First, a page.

ARMacs prices?

magbarn

macrumors 68020
Oct 25, 2008
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I don't believe there will be any price drops. Just look at iPad Pro pricing for example. By the time you add a Magic Keyboard to a 12.9 iPP, you're already at $200 more than the equivalent 256gb 2020 MBP 13's price. Even if you went for the folio, you're still above the MBP and the MBA's asking price.
iPP may have a more expensive to manufacture screen, but the chip should be much cheaper than Intel's as it's in house.
Prices stay the same.

Apple should also be able to spread the R&D cost as the A14/A15 and future generations will be likely using the same core from the iPhone to the MacBook Pro likely just different number of cores.
 

johannnn

macrumors 68000
Nov 20, 2009
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Sweden
what do you think about ARMacs future prices? I assume that should be cheaper to produce as I expect everything to be integrated, non user replaceable memory nor disk. And they could reuse a lot of its current infrastructure for the mobile devices. The other thing is if Apple wants to reflect this on final prices...
How would they be cheaper? Do you have any idea how many millions they spent on R&D? To just calculate the part price is ridiculously stupid.
 
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Tafkaeken

macrumors newbie
Oct 6, 2018
5
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I doubt prices will change dramatically. Apples prices are really well thought out with partly overlapping categories. It isn’t really a question on margins, it’s careful price work.

As an example on how this price/performance upgrades work, my hunt for a new computer started with a MacBook Air and has passed through the pro in various specs. Now I had almost decided for a new iMac but would really like an ARM so I might wait.
I could definitely see a cheap entry level machine perfect for schools and universities though.
 
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danfrumkin

macrumors newbie
Aug 1, 2011
21
3
A change like this isn’t about price. Probably will stay the same the price points are pretty consistent over the years.

The benefit is that the millions of apps on IOS will come to Mac and a few of them are good. Since development will be easier Mac and iOS users will get more for the same.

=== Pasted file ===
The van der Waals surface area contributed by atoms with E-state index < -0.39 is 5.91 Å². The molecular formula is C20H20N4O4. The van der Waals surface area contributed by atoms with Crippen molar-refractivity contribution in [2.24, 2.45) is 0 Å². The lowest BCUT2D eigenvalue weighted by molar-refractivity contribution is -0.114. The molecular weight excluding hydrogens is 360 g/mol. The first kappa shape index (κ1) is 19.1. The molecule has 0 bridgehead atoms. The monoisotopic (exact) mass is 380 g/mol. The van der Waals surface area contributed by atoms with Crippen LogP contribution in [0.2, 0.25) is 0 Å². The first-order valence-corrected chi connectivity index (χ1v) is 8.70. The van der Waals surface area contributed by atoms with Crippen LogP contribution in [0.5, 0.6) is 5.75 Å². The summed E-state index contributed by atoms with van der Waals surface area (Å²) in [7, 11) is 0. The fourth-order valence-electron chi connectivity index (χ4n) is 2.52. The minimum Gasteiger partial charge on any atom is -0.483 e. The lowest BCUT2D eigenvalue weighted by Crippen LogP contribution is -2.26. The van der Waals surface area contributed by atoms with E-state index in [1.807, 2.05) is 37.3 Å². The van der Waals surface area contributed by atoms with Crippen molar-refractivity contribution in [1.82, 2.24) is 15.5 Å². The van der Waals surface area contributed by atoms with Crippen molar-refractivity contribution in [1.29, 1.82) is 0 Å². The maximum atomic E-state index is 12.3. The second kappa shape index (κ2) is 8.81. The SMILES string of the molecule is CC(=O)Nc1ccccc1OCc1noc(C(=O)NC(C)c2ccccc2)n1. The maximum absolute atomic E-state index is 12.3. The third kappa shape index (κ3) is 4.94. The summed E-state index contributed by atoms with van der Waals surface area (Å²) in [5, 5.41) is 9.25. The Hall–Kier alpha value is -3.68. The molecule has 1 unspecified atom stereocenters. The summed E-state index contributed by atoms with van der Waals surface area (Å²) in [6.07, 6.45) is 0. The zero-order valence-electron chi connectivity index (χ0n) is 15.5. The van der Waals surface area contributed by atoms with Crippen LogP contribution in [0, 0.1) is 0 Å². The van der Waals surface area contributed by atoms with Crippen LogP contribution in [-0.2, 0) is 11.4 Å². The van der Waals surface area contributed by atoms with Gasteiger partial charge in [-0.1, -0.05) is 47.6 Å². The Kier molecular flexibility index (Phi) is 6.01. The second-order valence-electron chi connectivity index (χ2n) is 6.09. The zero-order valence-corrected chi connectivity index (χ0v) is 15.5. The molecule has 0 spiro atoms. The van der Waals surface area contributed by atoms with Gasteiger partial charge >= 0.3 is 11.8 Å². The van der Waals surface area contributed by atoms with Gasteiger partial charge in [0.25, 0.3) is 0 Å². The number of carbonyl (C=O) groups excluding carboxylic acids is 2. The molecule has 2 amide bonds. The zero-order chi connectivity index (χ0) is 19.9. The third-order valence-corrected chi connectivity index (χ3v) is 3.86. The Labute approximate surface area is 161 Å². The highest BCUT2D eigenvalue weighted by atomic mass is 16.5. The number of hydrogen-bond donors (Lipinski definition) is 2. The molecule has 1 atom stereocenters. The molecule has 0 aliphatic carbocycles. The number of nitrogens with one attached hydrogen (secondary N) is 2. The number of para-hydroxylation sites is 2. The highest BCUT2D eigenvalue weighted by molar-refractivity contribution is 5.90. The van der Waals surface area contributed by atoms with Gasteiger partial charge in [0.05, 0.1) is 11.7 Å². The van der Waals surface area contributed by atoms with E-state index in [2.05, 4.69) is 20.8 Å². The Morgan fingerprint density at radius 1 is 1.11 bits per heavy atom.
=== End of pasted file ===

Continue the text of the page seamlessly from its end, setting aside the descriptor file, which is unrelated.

so this is really good for Mac users. More apps more development. Mac has been falling behind pc and iOS. now Mac, iOS and Apple TV will all be on the same code base. And Apple will have almost unified development. This can’t happen in Android and Windows, not soon, maybe not forever.

this is not about price or performance. It is about the Apple platform.
 

Tekguy0

macrumors 6502
Jan 19, 2020
252
246
They would have to target their bottom lines and cover the cost for R&D for new chips coming down the pipelines. I assume they will be manufacturing the chips in the US or out of country like China?
Probably in the US or Taiwan. TSMC just opened a US factory, and all the systems to do the fabrication come from the US or the Netherlands.
 

bastifantasti

macrumors newbie
Sep 26, 2009
6
1
I think the entry level models will be much cheaper. I am sure when Apple moved to Intel, I upgraded from an iBook to a MacBook, and brand new it was like £700. Then very quickly over the coming years most of their products were back to being above £1000 - or am i looking back with rose tinted glasses?
 
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TrueBlou

macrumors 68040
Sep 16, 2014
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Scotland
Not if you spec with reasonable SSD and ram.
Yeah, once you pimp it out, you’re really into the, MacBook Air, or MacBook Pro dilemma. Well, I say that, I went for the Air in the end for one simple reason - function keys.

Yup, I hate the Touch Bar that much, I had a completely speced out MBP 15 with Touch Bar and sold it 6 months later. Sure you can make the TB have the function keys on it, but it just can’t replicate the tactility of actual keys - yet.
 
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robbieduncan

Moderator emeritus
Jul 24, 2002
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Harrogate
I think the entry level models will be much cheaper. I am sure when Apple moved to Intel, I upgraded from an iBook to a MacBook, and brand new it was like £700. Then very quickly over the coming years most of their products were back to being above £1000 - or am i looking back with rose tinted glasses?
iBook G4 1.33Ghz 12" Mid 2005 : £699
MacBook CoreDuo 1.83Ghz 13" 2006 : £749

So yes: rose tinted glasses I'm afraid. Sure the MacBook was dual core, larger screen etc. But it was more expensive than the base iBook it replaced, not cheaper
 

Moonjumper

macrumors 68020
Jun 20, 2009
2,265
1,951
Lincoln, UK
It depends on the performance of the Arm chips. I expect an improvement in the performance a user gets at a price point.

I also think the Arm processors will allow more flexibility in the form factors as Apple can make chips around what they want. We may see some new models that are cheaper, perhaps the return of the MacBook, and a tiny Mac Nano model.
 

Mr. Dee

macrumors 68020
Dec 4, 2003
2,396
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Jamaica
Did prices change when they switched from PPC to Intel? Nope, I expect it to be the same or even more expensive.
 

ruka.snow

macrumors 6502
Jun 6, 2017
419
1,048